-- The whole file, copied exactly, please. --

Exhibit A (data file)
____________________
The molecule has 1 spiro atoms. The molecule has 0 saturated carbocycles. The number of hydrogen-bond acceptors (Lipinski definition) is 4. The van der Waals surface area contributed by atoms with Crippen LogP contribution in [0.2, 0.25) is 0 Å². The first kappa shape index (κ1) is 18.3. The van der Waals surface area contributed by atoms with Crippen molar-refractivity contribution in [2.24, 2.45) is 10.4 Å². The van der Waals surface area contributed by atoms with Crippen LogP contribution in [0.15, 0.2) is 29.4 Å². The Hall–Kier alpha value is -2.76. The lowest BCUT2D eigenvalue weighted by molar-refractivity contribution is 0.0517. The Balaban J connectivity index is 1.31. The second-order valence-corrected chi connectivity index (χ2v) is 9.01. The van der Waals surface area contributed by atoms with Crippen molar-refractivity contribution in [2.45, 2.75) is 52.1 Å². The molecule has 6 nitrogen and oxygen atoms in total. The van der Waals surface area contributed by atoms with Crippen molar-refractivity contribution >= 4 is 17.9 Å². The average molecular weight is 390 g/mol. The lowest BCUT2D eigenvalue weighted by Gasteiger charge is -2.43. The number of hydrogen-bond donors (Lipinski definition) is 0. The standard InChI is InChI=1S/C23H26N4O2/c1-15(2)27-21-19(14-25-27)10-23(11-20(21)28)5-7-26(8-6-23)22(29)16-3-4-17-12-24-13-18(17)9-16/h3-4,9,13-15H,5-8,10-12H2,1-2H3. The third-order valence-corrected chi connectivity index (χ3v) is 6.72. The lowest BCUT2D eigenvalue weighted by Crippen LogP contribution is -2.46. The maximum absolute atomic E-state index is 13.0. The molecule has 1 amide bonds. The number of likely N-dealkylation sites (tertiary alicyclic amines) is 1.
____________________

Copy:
The molecule has 1 spiro atoms. The molecule has 0 saturated carbocycles. The number of hydrogen-bond acceptors (Lipinski definition) is 4. The van der Waals surface area contributed by atoms with Crippen LogP contribution in [0.2, 0.25) is 0 Å². The first kappa shape index (κ1) is 18.3. The van der Waals surface area contributed by atoms with Crippen molar-refractivity contribution in [2.24, 2.45) is 10.4 Å². The van der Waals surface area contributed by atoms with Crippen LogP contribution in [0.15, 0.2) is 29.4 Å². The Hall–Kier alpha value is -2.76. The lowest BCUT2D eigenvalue weighted by molar-refractivity contribution is 0.0517. The Balaban J connectivity index is 1.31. The second-order valence-corrected chi connectivity index (χ2v) is 9.01. The van der Waals surface area contributed by atoms with Crippen molar-refractivity contribution in [2.45, 2.75) is 52.1 Å². The molecule has 6 nitrogen and oxygen atoms in total. The van der Waals surface area contributed by atoms with Crippen molar-refractivity contribution >= 4 is 17.9 Å². The average molecular weight is 390 g/mol. The lowest BCUT2D eigenvalue weighted by Gasteiger charge is -2.43. The number of hydrogen-bond donors (Lipinski definition) is 0. The standard InChI is InChI=1S/C23H26N4O2/c1-15(2)27-21-19(14-25-27)10-23(11-20(21)28)5-7-26(8-6-23)22(29)16-3-4-17-12-24-13-18(17)9-16/h3-4,9,13-15H,5-8,10-12H2,1-2H3. The third-order valence-corrected chi connectivity index (χ3v) is 6.72. The lowest BCUT2D eigenvalue weighted by Crippen LogP contribution is -2.46. The maximum absolute atomic E-state index is 13.0. The molecule has 1 amide bonds. The number of likely N-dealkylation sites (tertiary alicyclic amines) is 1.